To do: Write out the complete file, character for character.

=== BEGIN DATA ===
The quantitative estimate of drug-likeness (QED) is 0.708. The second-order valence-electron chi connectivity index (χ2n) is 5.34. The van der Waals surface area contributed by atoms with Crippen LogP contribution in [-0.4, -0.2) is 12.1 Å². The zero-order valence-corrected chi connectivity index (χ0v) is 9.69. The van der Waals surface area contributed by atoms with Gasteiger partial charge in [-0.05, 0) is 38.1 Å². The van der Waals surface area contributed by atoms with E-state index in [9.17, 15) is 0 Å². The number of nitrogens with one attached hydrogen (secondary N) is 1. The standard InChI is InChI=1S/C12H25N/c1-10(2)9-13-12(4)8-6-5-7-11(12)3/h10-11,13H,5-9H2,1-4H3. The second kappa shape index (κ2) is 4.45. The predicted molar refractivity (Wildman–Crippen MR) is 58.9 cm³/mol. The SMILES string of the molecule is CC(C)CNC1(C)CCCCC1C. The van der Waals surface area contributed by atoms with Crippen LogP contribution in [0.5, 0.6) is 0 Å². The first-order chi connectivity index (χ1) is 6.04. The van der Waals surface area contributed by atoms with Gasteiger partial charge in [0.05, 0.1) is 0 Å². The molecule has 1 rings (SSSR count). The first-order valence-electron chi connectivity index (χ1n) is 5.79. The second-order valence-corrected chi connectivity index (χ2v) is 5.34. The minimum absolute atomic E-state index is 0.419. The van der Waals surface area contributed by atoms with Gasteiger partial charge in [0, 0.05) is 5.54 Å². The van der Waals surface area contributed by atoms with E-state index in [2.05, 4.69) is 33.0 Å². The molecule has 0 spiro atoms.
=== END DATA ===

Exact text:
The quantitative estimate of drug-likeness (QED) is 0.708. The second-order valence-electron chi connectivity index (χ2n) is 5.34. The van der Waals surface area contributed by atoms with Crippen LogP contribution in [-0.4, -0.2) is 12.1 Å². The zero-order valence-corrected chi connectivity index (χ0v) is 9.69. The van der Waals surface area contributed by atoms with Gasteiger partial charge in [-0.05, 0) is 38.1 Å². The van der Waals surface area contributed by atoms with E-state index in [9.17, 15) is 0 Å². The number of nitrogens with one attached hydrogen (secondary N) is 1. The standard InChI is InChI=1S/C12H25N/c1-10(2)9-13-12(4)8-6-5-7-11(12)3/h10-11,13H,5-9H2,1-4H3. The second kappa shape index (κ2) is 4.45. The predicted molar refractivity (Wildman–Crippen MR) is 58.9 cm³/mol. The SMILES string of the molecule is CC(C)CNC1(C)CCCCC1C. The van der Waals surface area contributed by atoms with Crippen LogP contribution in [0.5, 0.6) is 0 Å². The first-order chi connectivity index (χ1) is 6.04. The van der Waals surface area contributed by atoms with Gasteiger partial charge in [0.05, 0.1) is 0 Å². The molecule has 1 rings (SSSR count). The first-order valence-electron chi connectivity index (χ1n) is 5.79. The second-order valence-corrected chi connectivity index (χ2v) is 5.34. The minimum absolute atomic E-state index is 0.419. The van der Waals surface area contributed by atoms with Gasteiger partial charge in [0, 0.05) is 5.54 Å². The van der Waals surface area contributed by atoms with E-state index in [2.05, 4.69) is 33.0 Å². The molecule has 0 spiro atoms.